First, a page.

When Tara Moses (BA ’15) describes theatre, her vision extends beyond the stage into people’s living rooms. “Theater doesn’t just have to be for a bunch of people who can afford expensive tickets, sitting in one place, watching theater on stage,” she explained.
As one of the founding artistic directors of Binge Theatre Company in Washington, D.C., Moses has made a mission to open theatre on a digital platform for free. From theatrical actors to directors, everything is still based on theatre training, but they are not limited to a stage. The audience is sitting in front of computer screens across the nation. They film innovative plays by new playwrights, but Binge Theatre does not maintain the rights to the script. Authors can still market their work to traditional theatre companies. “At our core, what we are is a digital incubator for new works,” Moses said.
Growing up in Tulsa, Moses did not come from a life of privilege. At the age of 8, she auditioned for an orphan role in the musical Annie, which provided a safe place to go after school. Even at a young age, Moses realized no one else looked like she did. As a proud Seminole, there was no stage presence for a Native American. “Being from a background that’s never represented on stage and from a socioeconomic bracket that really inhibits other people to come see the shows, that was always awful for my family members,” she said.
While studying in the TU theatre department, Moses learned everything from backstage lighting to dancing. She graduated with an emphasis in performance, stage management, directing, design and a minor in musical theatre performance and political science. At TU, she became a well-rounded professional by studying every aspect of theatre. “It blows my mind how many of my colleagues have never focused a light,” she explained.
“I’ve yet to meet someone else with that level of training and experience other than my peers at TU.”
She also found her voice to call for more diversity in theatre. “I have dedicated my work to accessibility and people of color by putting them on stage, behind stage, in creative meetings and executive offices,” Moses said. “Because there is an awful misrepresentation of people of color in this field.”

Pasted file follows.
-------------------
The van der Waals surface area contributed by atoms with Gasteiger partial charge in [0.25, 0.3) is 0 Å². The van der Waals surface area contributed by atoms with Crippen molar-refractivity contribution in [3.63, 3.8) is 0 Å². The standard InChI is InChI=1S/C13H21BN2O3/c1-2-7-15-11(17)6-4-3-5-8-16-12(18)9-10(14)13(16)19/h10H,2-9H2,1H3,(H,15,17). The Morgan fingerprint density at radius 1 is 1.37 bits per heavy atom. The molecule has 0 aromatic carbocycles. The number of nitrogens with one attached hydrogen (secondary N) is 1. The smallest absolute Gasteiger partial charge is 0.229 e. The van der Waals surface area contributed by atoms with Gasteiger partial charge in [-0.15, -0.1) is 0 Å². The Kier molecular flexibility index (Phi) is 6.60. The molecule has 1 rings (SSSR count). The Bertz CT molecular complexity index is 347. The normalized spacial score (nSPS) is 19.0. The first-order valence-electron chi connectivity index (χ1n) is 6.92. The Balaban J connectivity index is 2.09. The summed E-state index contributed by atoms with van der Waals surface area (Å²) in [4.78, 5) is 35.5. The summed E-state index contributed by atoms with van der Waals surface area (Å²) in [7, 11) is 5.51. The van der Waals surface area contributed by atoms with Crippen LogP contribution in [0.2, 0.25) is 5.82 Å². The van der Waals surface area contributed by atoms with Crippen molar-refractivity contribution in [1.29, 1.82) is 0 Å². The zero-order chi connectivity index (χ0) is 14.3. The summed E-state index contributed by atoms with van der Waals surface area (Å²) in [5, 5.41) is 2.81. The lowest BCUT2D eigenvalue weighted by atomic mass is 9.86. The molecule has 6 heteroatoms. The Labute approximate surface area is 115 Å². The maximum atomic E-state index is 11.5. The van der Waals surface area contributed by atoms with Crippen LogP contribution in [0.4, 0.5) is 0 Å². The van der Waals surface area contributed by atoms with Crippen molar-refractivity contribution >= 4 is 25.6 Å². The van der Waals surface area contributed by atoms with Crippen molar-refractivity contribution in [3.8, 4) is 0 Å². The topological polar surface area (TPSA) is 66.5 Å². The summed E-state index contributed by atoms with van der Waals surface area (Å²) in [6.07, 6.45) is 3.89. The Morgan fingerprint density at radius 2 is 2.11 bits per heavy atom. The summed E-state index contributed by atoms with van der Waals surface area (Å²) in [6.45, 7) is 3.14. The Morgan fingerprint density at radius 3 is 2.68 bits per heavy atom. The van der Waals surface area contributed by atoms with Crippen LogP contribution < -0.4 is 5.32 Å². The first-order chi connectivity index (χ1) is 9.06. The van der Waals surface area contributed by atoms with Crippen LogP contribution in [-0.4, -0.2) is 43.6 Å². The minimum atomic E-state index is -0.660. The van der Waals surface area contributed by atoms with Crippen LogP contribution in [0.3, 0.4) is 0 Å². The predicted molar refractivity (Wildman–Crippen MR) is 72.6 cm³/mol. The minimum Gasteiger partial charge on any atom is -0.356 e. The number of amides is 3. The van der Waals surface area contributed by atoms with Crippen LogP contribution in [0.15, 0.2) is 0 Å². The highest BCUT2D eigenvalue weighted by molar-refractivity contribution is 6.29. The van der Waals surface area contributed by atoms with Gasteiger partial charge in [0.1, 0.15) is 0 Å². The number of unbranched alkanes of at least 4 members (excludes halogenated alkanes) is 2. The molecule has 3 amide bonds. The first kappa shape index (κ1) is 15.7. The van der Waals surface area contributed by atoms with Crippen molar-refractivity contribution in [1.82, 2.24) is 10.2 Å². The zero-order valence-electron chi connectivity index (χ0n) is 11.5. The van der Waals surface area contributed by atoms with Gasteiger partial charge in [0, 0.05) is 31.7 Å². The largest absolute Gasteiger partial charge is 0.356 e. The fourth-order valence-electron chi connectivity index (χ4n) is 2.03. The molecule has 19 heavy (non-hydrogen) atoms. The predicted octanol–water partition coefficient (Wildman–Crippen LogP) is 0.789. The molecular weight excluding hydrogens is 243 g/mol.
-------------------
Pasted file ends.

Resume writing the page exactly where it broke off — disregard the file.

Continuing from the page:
After graduation, with the help of her theatre professors, she landed the job of production manager for a new opera company in New York City, but it wasn’t long until she was awarded the Allen Lee Hughes Fellowship at Arena Stage in Washington, D.C. Armed with a $10,000 budget, Moses coordinated the 25th Anniversary party of the fellowship program. From the executive director of the President’s Committee on the Arts and Humanities to Tony award-winning costume designers, the event was high profile. The successful event led to her winning the Thomas C. Fichandler Award, which is presented to young professionals in theatre. “They created the Senior Artistic Director Fellowship, that had never existed before; I was forging my own path,” she said.
Moses always maintained her creative side by writing plays; and her work Sections, which was produced with Furnace Fringe Festival in Boston, received a staged reading with the Echo Theatre Company in Tulsa. The play focuses on a racially ambiguous woman’s journey with her white, liberal, educated and feminist group of friends. “It sheds light on the flaws of human nature regardless of whether you’re a liberal, feminist or come from a prestigious school.”
These are topics that she discusses at the Berkshire Leadership Summit or at a director’s lab at Lincoln Center in New York City. Moses shapes the current theatre rhetoric on minorities in the field. Through these leadership training programs, Moses has met theatre professionals from around the globe. Currently, she is in talks with a director in Turkey about directing a new musical there.
Success in theatre is often contingent on finding big breaks, but Moses takes it a step farther by creating her own prospects.
“I either see an opportunity or create one, and then I say, ‘I am going to take it!’”